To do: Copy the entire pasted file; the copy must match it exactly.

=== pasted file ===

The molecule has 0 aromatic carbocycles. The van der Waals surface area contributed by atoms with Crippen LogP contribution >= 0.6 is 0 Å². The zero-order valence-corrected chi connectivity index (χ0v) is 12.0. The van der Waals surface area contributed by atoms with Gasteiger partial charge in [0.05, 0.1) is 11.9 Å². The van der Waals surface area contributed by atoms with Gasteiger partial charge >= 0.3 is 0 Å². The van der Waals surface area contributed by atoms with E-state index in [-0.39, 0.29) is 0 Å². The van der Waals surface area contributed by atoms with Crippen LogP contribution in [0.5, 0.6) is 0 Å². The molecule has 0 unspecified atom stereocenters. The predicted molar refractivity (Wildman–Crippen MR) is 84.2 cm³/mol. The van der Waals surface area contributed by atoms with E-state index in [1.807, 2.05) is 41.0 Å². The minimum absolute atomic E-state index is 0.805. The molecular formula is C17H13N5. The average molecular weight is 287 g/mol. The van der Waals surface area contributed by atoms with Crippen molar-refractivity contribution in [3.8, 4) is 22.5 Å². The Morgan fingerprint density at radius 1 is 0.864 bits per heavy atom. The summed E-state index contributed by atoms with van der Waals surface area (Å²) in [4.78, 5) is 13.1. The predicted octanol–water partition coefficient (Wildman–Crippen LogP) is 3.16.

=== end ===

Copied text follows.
The molecule has 0 aromatic carbocycles. The van der Waals surface area contributed by atoms with Crippen LogP contribution >= 0.6 is 0 Å². The zero-order valence-corrected chi connectivity index (χ0v) is 12.0. The van der Waals surface area contributed by atoms with Gasteiger partial charge in [0.05, 0.1) is 11.9 Å². The van der Waals surface area contributed by atoms with Gasteiger partial charge >= 0.3 is 0 Å². The van der Waals surface area contributed by atoms with E-state index in [-0.39, 0.29) is 0 Å². The van der Waals surface area contributed by atoms with Crippen LogP contribution in [0.5, 0.6) is 0 Å². The molecule has 0 unspecified atom stereocenters. The predicted molar refractivity (Wildman–Crippen MR) is 84.2 cm³/mol. The van der Waals surface area contributed by atoms with E-state index in [1.807, 2.05) is 41.0 Å². The minimum absolute atomic E-state index is 0.805. The molecular formula is C17H13N5. The average molecular weight is 287 g/mol. The van der Waals surface area contributed by atoms with Crippen molar-refractivity contribution in [3.8, 4) is 22.5 Å². The Morgan fingerprint density at radius 1 is 0.864 bits per heavy atom. The summed E-state index contributed by atoms with van der Waals surface area (Å²) in [4.78, 5) is 13.1. The predicted octanol–water partition coefficient (Wildman–Crippen LogP) is 3.16.